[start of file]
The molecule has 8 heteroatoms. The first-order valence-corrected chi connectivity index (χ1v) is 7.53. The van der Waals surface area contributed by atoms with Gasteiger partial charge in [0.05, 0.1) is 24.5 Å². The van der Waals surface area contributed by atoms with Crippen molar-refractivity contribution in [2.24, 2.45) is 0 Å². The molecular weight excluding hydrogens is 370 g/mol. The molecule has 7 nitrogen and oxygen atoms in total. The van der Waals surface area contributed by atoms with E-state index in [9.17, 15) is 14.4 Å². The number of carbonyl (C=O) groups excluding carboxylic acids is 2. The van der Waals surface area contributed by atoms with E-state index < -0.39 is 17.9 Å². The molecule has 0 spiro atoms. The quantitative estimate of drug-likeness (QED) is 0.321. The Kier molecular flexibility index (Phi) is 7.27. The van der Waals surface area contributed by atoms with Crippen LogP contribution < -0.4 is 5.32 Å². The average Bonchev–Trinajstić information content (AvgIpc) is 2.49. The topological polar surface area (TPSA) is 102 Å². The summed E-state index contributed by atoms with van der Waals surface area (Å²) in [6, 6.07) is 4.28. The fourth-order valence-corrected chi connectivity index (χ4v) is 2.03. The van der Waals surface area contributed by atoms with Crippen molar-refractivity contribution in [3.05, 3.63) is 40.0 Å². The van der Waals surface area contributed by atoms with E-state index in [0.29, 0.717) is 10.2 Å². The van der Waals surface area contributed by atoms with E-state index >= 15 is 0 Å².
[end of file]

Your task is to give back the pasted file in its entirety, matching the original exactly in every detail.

The molecule has 8 heteroatoms. The first-order valence-corrected chi connectivity index (χ1v) is 7.53. The van der Waals surface area contributed by atoms with Gasteiger partial charge in [0.05, 0.1) is 24.5 Å². The van der Waals surface area contributed by atoms with Crippen molar-refractivity contribution in [2.24, 2.45) is 0 Å². The molecular weight excluding hydrogens is 370 g/mol. The molecule has 7 nitrogen and oxygen atoms in total. The van der Waals surface area contributed by atoms with E-state index in [9.17, 15) is 14.4 Å². The number of carbonyl (C=O) groups excluding carboxylic acids is 2. The van der Waals surface area contributed by atoms with E-state index < -0.39 is 17.9 Å². The molecule has 0 spiro atoms. The quantitative estimate of drug-likeness (QED) is 0.321. The Kier molecular flexibility index (Phi) is 7.27. The van der Waals surface area contributed by atoms with Crippen LogP contribution < -0.4 is 5.32 Å². The average Bonchev–Trinajstić information content (AvgIpc) is 2.49. The topological polar surface area (TPSA) is 102 Å². The summed E-state index contributed by atoms with van der Waals surface area (Å²) in [6, 6.07) is 4.28. The fourth-order valence-corrected chi connectivity index (χ4v) is 2.03. The van der Waals surface area contributed by atoms with Crippen molar-refractivity contribution in [3.05, 3.63) is 40.0 Å². The van der Waals surface area contributed by atoms with E-state index in [0.29, 0.717) is 10.2 Å². The van der Waals surface area contributed by atoms with E-state index >= 15 is 0 Å².